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"Can't Be Bought, Can't Be Sought": Maiden, Priest, Sabbath, and Walt Disney: Metal In Middle Age

Watching Iron Maiden last week, I was struck by something that might seem like an odd thought: “Wow, people seem to *really* love Iron Maiden!”  This might seem like kind of a duh, but when you consider how thoroughly this audience knew every word and every lick of these songs, and when you consider that Iron Maiden shirt-wearing had saturated a good 80% of the audience market, you begin to get a grip on the sheer adulation this band gets from its audience.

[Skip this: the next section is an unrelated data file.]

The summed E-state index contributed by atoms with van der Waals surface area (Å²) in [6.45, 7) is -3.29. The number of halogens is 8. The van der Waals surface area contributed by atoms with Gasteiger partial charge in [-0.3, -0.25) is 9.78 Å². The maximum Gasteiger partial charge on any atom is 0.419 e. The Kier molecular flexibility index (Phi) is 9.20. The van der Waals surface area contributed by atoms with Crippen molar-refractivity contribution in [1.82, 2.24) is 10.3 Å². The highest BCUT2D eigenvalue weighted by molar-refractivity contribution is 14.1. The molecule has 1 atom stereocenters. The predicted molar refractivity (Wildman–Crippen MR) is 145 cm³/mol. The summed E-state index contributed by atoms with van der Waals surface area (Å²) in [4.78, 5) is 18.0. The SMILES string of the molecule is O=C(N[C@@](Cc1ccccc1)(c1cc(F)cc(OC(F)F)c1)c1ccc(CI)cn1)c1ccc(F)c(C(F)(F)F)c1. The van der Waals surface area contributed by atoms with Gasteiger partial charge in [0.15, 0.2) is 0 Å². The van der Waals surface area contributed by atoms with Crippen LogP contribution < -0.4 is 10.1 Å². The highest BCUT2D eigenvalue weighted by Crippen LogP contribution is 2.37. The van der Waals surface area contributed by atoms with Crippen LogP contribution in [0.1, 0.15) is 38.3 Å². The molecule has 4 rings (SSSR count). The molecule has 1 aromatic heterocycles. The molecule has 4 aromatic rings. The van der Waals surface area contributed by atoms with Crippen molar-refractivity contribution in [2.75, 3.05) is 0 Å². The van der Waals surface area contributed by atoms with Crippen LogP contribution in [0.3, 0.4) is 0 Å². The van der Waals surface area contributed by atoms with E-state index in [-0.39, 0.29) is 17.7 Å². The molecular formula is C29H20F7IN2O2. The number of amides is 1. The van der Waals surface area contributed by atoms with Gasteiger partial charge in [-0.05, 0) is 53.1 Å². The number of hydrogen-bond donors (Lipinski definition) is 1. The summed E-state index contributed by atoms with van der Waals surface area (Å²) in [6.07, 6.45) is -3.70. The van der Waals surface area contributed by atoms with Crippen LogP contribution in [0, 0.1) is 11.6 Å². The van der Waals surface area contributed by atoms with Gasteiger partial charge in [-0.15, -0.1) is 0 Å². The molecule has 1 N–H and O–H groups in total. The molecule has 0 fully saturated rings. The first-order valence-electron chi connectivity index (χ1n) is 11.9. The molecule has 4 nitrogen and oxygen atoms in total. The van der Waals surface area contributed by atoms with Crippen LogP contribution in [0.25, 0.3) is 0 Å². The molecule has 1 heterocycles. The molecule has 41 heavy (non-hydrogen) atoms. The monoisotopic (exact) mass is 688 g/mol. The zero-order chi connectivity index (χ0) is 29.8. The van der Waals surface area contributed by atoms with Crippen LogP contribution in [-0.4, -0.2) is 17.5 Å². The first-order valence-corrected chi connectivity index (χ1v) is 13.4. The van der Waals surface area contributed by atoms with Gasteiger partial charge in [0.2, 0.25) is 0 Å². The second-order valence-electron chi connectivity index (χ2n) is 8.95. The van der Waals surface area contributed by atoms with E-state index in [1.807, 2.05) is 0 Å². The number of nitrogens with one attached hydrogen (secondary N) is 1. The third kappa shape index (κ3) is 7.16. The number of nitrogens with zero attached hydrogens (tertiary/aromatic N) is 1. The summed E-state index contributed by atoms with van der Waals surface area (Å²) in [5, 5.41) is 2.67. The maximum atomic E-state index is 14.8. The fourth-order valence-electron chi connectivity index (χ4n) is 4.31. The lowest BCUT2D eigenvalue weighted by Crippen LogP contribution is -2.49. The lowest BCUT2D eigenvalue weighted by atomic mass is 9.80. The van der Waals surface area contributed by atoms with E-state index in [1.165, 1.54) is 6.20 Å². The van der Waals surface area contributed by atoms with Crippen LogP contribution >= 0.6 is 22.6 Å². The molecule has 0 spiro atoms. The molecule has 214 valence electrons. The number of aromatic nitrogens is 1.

A lot was made of how no one liked their last tour, where they played their new album in its entirety.  Although there was groaning from metal hipsters and ironists, though, at the show last year from my seats all I could sense was that everyone else around me had really done their homework: everyone there seemed to know every word and air-guitar riff from the new album.  As an aside, at an Iron Maiden show a few years ago, I witnessed a sight that I will definitely take to my grave: in front of me for most of the show were two teenage boys air-guitaring along to every moment; and in the middle of one song, I swear I witnessed one of the boys correct the other one’s air-guitaring, as in “No, it doesn’t go like this, it goes like this.”  Genius.